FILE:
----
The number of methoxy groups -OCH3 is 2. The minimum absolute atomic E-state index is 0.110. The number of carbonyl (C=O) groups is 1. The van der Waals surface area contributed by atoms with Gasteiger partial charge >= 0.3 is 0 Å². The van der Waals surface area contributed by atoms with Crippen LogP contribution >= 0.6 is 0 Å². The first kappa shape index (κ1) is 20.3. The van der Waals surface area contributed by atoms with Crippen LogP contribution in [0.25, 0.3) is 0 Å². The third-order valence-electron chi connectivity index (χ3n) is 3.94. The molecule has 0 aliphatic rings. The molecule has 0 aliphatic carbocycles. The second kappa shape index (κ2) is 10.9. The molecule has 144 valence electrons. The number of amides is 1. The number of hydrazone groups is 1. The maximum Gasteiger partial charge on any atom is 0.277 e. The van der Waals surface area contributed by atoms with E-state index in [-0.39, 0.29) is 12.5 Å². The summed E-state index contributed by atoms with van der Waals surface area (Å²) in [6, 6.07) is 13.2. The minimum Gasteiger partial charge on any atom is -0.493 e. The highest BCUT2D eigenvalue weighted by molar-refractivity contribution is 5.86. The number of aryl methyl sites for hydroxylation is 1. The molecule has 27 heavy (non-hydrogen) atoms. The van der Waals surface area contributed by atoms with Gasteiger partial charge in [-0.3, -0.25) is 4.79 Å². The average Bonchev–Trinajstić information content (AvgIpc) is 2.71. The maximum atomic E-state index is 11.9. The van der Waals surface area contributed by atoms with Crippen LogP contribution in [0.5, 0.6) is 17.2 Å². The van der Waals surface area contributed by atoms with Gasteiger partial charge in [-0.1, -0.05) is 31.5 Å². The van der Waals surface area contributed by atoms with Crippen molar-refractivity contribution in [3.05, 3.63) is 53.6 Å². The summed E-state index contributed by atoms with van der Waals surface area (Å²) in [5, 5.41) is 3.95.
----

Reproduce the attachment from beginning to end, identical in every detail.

The number of methoxy groups -OCH3 is 2. The minimum absolute atomic E-state index is 0.110. The number of carbonyl (C=O) groups is 1. The van der Waals surface area contributed by atoms with Gasteiger partial charge >= 0.3 is 0 Å². The van der Waals surface area contributed by atoms with Crippen LogP contribution >= 0.6 is 0 Å². The first kappa shape index (κ1) is 20.3. The van der Waals surface area contributed by atoms with Crippen LogP contribution in [0.25, 0.3) is 0 Å². The third-order valence-electron chi connectivity index (χ3n) is 3.94. The molecule has 0 aliphatic rings. The molecule has 0 aliphatic carbocycles. The second kappa shape index (κ2) is 10.9. The molecule has 144 valence electrons. The number of amides is 1. The number of hydrazone groups is 1. The maximum Gasteiger partial charge on any atom is 0.277 e. The van der Waals surface area contributed by atoms with E-state index in [-0.39, 0.29) is 12.5 Å². The summed E-state index contributed by atoms with van der Waals surface area (Å²) in [6, 6.07) is 13.2. The minimum Gasteiger partial charge on any atom is -0.493 e. The highest BCUT2D eigenvalue weighted by molar-refractivity contribution is 5.86. The number of aryl methyl sites for hydroxylation is 1. The molecule has 27 heavy (non-hydrogen) atoms. The van der Waals surface area contributed by atoms with Gasteiger partial charge in [-0.3, -0.25) is 4.79 Å². The average Bonchev–Trinajstić information content (AvgIpc) is 2.71. The maximum atomic E-state index is 11.9. The van der Waals surface area contributed by atoms with Crippen LogP contribution in [0.5, 0.6) is 17.2 Å². The van der Waals surface area contributed by atoms with Gasteiger partial charge in [-0.1, -0.05) is 31.5 Å². The van der Waals surface area contributed by atoms with Crippen molar-refractivity contribution in [3.05, 3.63) is 53.6 Å². The summed E-state index contributed by atoms with van der Waals surface area (Å²) in [5, 5.41) is 3.95.